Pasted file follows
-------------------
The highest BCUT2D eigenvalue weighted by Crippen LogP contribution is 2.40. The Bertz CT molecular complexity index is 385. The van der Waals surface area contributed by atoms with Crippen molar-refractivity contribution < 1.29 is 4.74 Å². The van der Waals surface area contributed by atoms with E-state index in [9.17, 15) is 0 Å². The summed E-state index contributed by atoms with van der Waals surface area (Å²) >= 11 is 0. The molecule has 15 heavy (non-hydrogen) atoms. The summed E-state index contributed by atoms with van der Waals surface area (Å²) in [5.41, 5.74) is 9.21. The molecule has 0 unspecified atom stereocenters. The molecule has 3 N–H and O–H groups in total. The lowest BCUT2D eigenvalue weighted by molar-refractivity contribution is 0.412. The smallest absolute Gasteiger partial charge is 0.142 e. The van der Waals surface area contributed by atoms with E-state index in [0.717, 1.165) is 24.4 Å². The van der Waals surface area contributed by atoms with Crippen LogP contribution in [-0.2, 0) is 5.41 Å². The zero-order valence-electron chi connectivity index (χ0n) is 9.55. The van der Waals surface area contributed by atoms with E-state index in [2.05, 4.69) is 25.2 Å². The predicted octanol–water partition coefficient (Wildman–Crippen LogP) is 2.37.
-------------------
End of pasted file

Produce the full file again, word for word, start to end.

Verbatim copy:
The highest BCUT2D eigenvalue weighted by Crippen LogP contribution is 2.40. The Bertz CT molecular complexity index is 385. The van der Waals surface area contributed by atoms with Crippen molar-refractivity contribution < 1.29 is 4.74 Å². The van der Waals surface area contributed by atoms with E-state index in [9.17, 15) is 0 Å². The summed E-state index contributed by atoms with van der Waals surface area (Å²) >= 11 is 0. The molecule has 15 heavy (non-hydrogen) atoms. The summed E-state index contributed by atoms with van der Waals surface area (Å²) in [5.41, 5.74) is 9.21. The molecule has 0 unspecified atom stereocenters. The molecule has 3 N–H and O–H groups in total. The lowest BCUT2D eigenvalue weighted by molar-refractivity contribution is 0.412. The smallest absolute Gasteiger partial charge is 0.142 e. The van der Waals surface area contributed by atoms with E-state index in [0.717, 1.165) is 24.4 Å². The van der Waals surface area contributed by atoms with Crippen LogP contribution in [-0.2, 0) is 5.41 Å². The zero-order valence-electron chi connectivity index (χ0n) is 9.55. The van der Waals surface area contributed by atoms with E-state index in [2.05, 4.69) is 25.2 Å². The predicted octanol–water partition coefficient (Wildman–Crippen LogP) is 2.37.